If NJ charter schools are doing great, why won’t Murphy let them expand?
The New Jersey Public Charter School Association is calling on Gov. Phil Murphy to reconsider his decision earlier this year to not allow a handful of high-performance public charter schools in the Garden State to expand their operations.
According to NJPCSA government affairs director TJ Best, this decision will mean students in mostly black and brown communities (in what used to be called Abbott school districts) who are now doing well in high achieving charter schools will be forced back into troubled lower-achieving schools.
He pointed out most of the seven public charter schools turned down for expansion, including one in Trenton, had planned to add more students in more grades, but now those plans have been shelved for the time being.
What's the logic?
“They’ve been doing a great job with the students, the kids are learning and they’re achieving, and unfortunately, for whatever reason, they were denied the opportunity to continue moving forward,” Best said.
Public charter schools are the same as regular traditional public schools, except they work off of a four-year contract with the Department of Education, meaning they must be reauthorized every four years.
They have the flexibility to offer different programs than regular public schools as well as longer school days and a longer school year, and most charter schools are in session longer than other public schools.
They also get less funding from the state Education Department than regular public schools.
Higher achievement than regular public schools
Best pointed out public charter schools offer smaller class sizes, and they are in high demand among parents because most of these schools have higher test scores than other schools.
“There are 87 throughout the state of New Jersey serving over 60,000 students, with another 25,000 students on waiting lists so parents are choosing with their feet where they want to go,” he said.
“The Newark charter school sector is out-performing the entire state of New Jersey average, and is the highest performing charter school in the country.”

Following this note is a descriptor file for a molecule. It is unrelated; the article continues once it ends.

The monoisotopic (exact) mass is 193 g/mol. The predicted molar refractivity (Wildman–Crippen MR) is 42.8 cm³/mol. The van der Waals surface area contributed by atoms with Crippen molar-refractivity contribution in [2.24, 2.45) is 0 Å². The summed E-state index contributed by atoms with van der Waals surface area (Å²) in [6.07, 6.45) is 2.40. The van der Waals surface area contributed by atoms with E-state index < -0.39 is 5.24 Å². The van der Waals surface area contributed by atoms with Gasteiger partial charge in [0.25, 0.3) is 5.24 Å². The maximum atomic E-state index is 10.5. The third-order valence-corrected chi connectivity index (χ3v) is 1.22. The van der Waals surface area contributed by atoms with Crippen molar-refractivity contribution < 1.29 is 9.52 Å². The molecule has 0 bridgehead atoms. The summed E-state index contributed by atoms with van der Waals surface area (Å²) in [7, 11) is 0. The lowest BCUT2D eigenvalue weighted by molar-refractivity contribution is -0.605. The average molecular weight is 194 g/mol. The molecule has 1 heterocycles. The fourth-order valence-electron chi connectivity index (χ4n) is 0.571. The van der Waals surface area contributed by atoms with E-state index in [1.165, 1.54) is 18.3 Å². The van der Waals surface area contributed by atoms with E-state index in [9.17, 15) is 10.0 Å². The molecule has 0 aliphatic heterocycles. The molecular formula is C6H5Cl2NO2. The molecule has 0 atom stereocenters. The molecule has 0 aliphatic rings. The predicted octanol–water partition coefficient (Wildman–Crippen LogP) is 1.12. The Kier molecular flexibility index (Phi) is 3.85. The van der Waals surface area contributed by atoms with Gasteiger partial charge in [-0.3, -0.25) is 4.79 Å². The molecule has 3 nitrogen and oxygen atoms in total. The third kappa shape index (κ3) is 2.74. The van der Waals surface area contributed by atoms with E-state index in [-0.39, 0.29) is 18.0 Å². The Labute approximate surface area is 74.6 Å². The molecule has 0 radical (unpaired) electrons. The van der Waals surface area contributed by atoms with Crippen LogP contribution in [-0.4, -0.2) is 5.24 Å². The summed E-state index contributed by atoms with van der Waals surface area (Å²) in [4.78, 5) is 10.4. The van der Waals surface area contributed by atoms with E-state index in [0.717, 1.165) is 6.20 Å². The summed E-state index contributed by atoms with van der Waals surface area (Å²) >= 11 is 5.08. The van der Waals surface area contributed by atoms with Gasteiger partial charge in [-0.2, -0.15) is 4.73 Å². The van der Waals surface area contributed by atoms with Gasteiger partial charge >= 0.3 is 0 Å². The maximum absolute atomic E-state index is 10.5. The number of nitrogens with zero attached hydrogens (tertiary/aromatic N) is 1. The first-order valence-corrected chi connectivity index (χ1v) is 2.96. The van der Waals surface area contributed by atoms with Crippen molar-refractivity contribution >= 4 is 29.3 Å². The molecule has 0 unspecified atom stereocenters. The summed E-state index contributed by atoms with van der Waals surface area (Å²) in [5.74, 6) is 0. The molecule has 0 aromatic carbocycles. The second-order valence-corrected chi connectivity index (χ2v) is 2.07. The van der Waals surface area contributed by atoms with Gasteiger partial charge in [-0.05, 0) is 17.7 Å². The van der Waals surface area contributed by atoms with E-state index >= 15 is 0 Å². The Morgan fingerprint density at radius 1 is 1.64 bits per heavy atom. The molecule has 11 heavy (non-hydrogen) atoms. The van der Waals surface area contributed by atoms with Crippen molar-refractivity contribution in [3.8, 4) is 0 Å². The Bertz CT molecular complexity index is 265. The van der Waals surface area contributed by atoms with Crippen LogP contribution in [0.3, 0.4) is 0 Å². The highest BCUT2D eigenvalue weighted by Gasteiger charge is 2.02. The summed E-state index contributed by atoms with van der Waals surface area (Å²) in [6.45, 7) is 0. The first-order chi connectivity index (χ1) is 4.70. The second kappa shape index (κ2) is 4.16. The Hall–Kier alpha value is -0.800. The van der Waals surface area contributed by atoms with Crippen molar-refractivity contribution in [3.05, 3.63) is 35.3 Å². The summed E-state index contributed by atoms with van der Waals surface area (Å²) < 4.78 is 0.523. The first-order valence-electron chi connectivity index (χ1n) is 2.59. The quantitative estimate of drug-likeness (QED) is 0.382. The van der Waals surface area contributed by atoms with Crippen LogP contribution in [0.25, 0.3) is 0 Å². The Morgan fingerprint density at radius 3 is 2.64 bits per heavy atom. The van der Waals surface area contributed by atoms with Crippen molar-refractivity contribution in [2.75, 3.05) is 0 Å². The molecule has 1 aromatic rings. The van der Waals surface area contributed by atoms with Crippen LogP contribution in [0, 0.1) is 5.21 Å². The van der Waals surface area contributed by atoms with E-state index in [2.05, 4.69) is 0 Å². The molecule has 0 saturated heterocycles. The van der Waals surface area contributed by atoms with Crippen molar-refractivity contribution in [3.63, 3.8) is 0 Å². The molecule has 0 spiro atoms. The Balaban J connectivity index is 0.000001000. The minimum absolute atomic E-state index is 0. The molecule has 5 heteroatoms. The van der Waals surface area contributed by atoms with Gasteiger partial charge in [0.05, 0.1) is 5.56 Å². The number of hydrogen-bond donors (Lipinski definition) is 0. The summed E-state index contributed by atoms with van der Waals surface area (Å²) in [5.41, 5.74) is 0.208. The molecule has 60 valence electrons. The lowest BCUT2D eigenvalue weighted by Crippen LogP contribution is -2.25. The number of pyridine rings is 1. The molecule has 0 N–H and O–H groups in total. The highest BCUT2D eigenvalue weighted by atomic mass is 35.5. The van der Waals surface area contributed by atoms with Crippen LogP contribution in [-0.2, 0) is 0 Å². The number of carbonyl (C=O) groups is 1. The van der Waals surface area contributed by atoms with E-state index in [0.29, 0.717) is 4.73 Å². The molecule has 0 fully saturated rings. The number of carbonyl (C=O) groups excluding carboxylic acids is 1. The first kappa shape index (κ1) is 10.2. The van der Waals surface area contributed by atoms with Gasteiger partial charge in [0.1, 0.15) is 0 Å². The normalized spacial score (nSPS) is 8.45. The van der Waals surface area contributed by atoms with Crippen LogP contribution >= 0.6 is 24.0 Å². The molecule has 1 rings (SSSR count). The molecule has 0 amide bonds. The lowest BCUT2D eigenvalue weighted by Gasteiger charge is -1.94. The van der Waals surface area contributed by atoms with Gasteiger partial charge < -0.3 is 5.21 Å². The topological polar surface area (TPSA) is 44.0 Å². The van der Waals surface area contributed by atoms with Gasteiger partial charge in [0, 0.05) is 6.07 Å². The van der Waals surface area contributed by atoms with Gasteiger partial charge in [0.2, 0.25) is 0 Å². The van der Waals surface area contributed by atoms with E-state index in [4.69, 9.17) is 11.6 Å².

He said there is no good reason to not allow charter schools across the state to expand.
“These schools are benefiting the children and the families, and it’s just mind-blowing that these high performing schools won’t be allowed to continue to grow,” he said
Best said the NJPCSA supports Gov. Phil Murphy and “we also support his rhetoric in supporting high-quality public schools. The charter schools that we are fighting for and advocating for are the same type of schools that he talks about.”
What Murphy says about NJ charter schools
When asked why the governor won’t allow charter schools to expand, a spokesperson issued the following statement:
“Charter schools are an important part of New Jersey’s education community. Each charter school application is considered on a case-by-case basis by which the DOE weighs a number of factors including community demand, existing enrollment, quality of education, and fiscal impact for the district as a whole.”
The New Jersey Education Association was asked to comment on the issue and did not immediately do so. However, a spokesperson noted:
“For several years, NJEA has been calling for a review of the charter school law, which has not undergone any significant review or revision in over a quarter of a century. In 2016, our Delegate Assembly (NJEA’s elected policymaking body) adopted a policy position to oppose any further charter school approvals or expansions until certain basic conditions were met.”
The NJPCSA has launched a campaign to promote charter schools at LetMyChildLearn.com.
The charter schools that have been denied permission to expand are:
- Paul Robeson Charter School in Trenton
- Achievers Early College Prep Charter School in Trenton
- North Star Academy Charter School in Newark
- Philip’s Academy Charter School in Newark
- Community Charter School of Paterson
- Central Jersey College Prep in New Brunswick
- Hudson Arts and Science Charter School in Kearny